Emergencies often create new threats and vulnerabilities (e.g. gender-based violence), as families are displaced or faced with disasters or conflict in their communities. Emergencies can also worsen existing vulnerabilities, with particular groups, including people living with HIV/AIDS, adolescent girls, and orphan-headed households disproportionately affected and increasingly isolated or discriminated against during and after an emergency. Unless adequate measures are taken, HIV transmission may increase during post-emergency, recovery and reconstruction periods, as a result of increased mobility and population interaction, including between rural and urban areas.
Therefore, just as in development contexts, multiple approaches are needed to respond to HIV and AIDS in emergencies. These approaches combine: behavioural strategies to reduce HIV transmission; legislative measures for ensuring policies free of discrimination; structural, or contextual measures that impede or facilitate HIV transmission, such as social vulnerabilities (e.g. poverty, gender-based violence); and biomedical measures including access to treatment, care and support. Such combined measures help to reduce immediate risk, change underlying social dynamics that make people vulnerable to HIV, and better respond to the needs of people living with HIV. HIV in emergencies contributes to the goal of Universal Access. HIV/AIDS has therefore been identified as a multisectoral, cross cutting issue within humanitarian responses.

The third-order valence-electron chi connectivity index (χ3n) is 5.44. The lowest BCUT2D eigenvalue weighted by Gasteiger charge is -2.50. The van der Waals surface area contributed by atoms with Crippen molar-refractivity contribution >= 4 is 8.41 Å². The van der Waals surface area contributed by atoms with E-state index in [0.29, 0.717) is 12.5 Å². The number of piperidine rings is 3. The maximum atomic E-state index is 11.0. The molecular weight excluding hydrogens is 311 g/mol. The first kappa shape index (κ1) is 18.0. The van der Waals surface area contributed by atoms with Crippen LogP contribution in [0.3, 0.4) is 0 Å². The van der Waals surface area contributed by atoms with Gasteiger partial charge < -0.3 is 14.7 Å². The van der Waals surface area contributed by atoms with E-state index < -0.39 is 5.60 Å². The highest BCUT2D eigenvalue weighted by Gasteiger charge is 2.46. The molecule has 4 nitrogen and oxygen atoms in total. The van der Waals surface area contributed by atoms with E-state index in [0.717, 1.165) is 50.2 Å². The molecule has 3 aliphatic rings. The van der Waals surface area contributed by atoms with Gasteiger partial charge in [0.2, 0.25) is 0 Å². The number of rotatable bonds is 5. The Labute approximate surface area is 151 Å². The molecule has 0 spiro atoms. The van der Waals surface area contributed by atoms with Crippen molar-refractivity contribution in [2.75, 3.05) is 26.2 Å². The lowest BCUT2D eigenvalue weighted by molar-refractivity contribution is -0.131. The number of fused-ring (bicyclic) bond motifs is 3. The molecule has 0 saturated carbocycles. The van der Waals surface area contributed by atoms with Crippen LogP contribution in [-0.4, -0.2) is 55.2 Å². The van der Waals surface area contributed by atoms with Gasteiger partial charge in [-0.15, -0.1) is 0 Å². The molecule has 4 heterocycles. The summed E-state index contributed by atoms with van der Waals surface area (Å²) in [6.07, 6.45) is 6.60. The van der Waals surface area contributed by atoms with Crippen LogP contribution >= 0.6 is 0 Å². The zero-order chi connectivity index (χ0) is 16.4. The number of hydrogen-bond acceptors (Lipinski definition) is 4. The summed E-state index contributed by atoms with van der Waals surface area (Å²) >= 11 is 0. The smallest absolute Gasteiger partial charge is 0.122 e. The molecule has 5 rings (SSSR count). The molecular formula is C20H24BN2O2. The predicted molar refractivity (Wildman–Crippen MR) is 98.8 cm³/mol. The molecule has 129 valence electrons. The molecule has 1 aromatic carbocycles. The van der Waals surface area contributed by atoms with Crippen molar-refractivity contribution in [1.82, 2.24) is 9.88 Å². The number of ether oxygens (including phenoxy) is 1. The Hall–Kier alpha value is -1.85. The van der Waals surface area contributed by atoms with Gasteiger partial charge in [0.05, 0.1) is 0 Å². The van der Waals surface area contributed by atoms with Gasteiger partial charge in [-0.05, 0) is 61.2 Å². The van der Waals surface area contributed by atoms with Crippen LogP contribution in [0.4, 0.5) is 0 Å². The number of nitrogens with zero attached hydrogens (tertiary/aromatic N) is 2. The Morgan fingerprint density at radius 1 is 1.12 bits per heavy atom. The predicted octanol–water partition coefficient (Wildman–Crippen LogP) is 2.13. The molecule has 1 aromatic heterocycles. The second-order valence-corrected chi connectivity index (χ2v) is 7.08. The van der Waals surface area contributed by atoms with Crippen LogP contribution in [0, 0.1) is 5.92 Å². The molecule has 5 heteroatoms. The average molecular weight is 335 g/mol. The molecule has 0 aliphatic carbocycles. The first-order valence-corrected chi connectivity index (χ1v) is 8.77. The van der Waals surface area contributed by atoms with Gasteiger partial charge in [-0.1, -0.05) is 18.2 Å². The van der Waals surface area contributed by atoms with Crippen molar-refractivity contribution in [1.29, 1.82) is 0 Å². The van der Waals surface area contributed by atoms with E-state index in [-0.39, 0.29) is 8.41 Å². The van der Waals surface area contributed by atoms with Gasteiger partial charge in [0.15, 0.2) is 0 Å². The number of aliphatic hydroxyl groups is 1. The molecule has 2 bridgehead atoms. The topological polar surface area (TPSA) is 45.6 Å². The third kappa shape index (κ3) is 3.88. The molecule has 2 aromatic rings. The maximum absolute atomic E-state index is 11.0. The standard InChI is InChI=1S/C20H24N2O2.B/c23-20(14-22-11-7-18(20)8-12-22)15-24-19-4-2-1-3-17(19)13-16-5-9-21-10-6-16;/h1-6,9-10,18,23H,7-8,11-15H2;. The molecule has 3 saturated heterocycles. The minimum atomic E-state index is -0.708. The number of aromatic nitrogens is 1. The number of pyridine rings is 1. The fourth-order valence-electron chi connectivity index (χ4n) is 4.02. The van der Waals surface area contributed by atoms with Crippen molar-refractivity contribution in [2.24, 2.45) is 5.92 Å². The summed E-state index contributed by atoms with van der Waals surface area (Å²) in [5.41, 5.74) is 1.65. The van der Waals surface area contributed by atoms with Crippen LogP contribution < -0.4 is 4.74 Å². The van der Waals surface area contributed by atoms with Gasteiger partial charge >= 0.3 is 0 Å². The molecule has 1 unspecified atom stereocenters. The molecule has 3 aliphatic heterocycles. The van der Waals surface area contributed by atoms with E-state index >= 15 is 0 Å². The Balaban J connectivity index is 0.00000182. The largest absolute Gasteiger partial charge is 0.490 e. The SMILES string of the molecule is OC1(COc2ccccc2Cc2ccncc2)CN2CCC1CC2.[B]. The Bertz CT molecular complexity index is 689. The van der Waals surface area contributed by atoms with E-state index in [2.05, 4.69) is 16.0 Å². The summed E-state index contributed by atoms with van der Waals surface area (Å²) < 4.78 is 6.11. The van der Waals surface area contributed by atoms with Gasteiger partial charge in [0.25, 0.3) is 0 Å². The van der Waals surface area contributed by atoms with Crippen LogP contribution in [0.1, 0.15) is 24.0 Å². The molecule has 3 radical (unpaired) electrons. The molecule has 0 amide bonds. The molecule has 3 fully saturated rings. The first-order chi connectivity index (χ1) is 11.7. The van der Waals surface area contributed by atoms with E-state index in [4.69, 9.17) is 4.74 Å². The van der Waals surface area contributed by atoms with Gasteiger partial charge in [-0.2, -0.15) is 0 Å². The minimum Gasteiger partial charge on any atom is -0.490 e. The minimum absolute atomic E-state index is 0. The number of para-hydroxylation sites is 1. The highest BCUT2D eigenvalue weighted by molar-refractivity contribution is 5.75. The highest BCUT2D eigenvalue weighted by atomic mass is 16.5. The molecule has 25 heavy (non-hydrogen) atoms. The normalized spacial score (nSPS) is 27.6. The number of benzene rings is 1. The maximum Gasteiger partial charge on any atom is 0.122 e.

In emergency contexts, UNICEF support encompasses PMTCT, paediatric ART, provision of related training, and supply of post-rape care supplies and post-exposure prophylaxis for HIV (PEP). Through protection efforts targeting emergency-affected children and adolescents, separated and unaccompanied children, and children associated with armed groups or forces, UNICEF addresses a number of HIV-related concerns and vulnerabilities outside of traditional health sector programming. In education, UNICEF supports prevention through HIV-related life skills-based education, and protection and care through adolescent-friendly spaces and access to services. At the global level, UNICEF is a key partner in the Inter-Agency Standing Committee (IASC) Task Force on HIV in humanitarian settings.
The revised UNICEF Core Commitments to Children and the revised IASC Guidelines on Addressing HIV in Humanitarian Settings provide guidance on what UNICEF is obligated to provide in order to ensure a multisectoral response to HIV/AIDS in humanitarian settings.